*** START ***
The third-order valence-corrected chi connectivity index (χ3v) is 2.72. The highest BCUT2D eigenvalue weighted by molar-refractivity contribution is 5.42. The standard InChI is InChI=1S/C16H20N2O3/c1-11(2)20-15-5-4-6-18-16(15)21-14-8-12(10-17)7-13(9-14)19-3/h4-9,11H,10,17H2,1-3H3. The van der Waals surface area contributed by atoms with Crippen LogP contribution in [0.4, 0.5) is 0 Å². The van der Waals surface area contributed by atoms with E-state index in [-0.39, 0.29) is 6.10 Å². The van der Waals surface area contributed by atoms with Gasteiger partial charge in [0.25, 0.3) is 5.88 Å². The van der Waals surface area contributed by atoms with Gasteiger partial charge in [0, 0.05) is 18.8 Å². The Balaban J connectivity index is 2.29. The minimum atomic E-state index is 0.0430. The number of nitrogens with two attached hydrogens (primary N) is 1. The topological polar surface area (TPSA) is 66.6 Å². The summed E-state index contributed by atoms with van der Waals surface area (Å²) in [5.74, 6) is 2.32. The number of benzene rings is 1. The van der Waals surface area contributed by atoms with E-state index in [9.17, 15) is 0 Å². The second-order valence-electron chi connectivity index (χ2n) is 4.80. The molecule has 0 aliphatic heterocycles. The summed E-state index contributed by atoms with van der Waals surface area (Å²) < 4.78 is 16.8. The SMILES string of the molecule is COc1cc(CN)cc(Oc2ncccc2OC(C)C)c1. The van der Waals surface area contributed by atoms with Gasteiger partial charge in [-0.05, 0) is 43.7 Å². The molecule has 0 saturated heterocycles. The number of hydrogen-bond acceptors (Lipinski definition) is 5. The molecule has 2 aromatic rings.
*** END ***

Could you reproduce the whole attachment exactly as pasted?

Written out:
The third-order valence-corrected chi connectivity index (χ3v) is 2.72. The highest BCUT2D eigenvalue weighted by molar-refractivity contribution is 5.42. The standard InChI is InChI=1S/C16H20N2O3/c1-11(2)20-15-5-4-6-18-16(15)21-14-8-12(10-17)7-13(9-14)19-3/h4-9,11H,10,17H2,1-3H3. The van der Waals surface area contributed by atoms with Crippen LogP contribution in [0.4, 0.5) is 0 Å². The van der Waals surface area contributed by atoms with E-state index in [-0.39, 0.29) is 6.10 Å². The van der Waals surface area contributed by atoms with Gasteiger partial charge in [0.25, 0.3) is 5.88 Å². The van der Waals surface area contributed by atoms with Gasteiger partial charge in [0, 0.05) is 18.8 Å². The Balaban J connectivity index is 2.29. The minimum atomic E-state index is 0.0430. The number of nitrogens with two attached hydrogens (primary N) is 1. The topological polar surface area (TPSA) is 66.6 Å². The summed E-state index contributed by atoms with van der Waals surface area (Å²) in [5.74, 6) is 2.32. The number of benzene rings is 1. The van der Waals surface area contributed by atoms with E-state index in [9.17, 15) is 0 Å². The second-order valence-electron chi connectivity index (χ2n) is 4.80. The molecule has 0 aliphatic heterocycles. The summed E-state index contributed by atoms with van der Waals surface area (Å²) < 4.78 is 16.8. The SMILES string of the molecule is COc1cc(CN)cc(Oc2ncccc2OC(C)C)c1. The van der Waals surface area contributed by atoms with Gasteiger partial charge in [-0.05, 0) is 43.7 Å². The molecule has 0 saturated heterocycles. The number of hydrogen-bond acceptors (Lipinski definition) is 5. The molecule has 2 aromatic rings.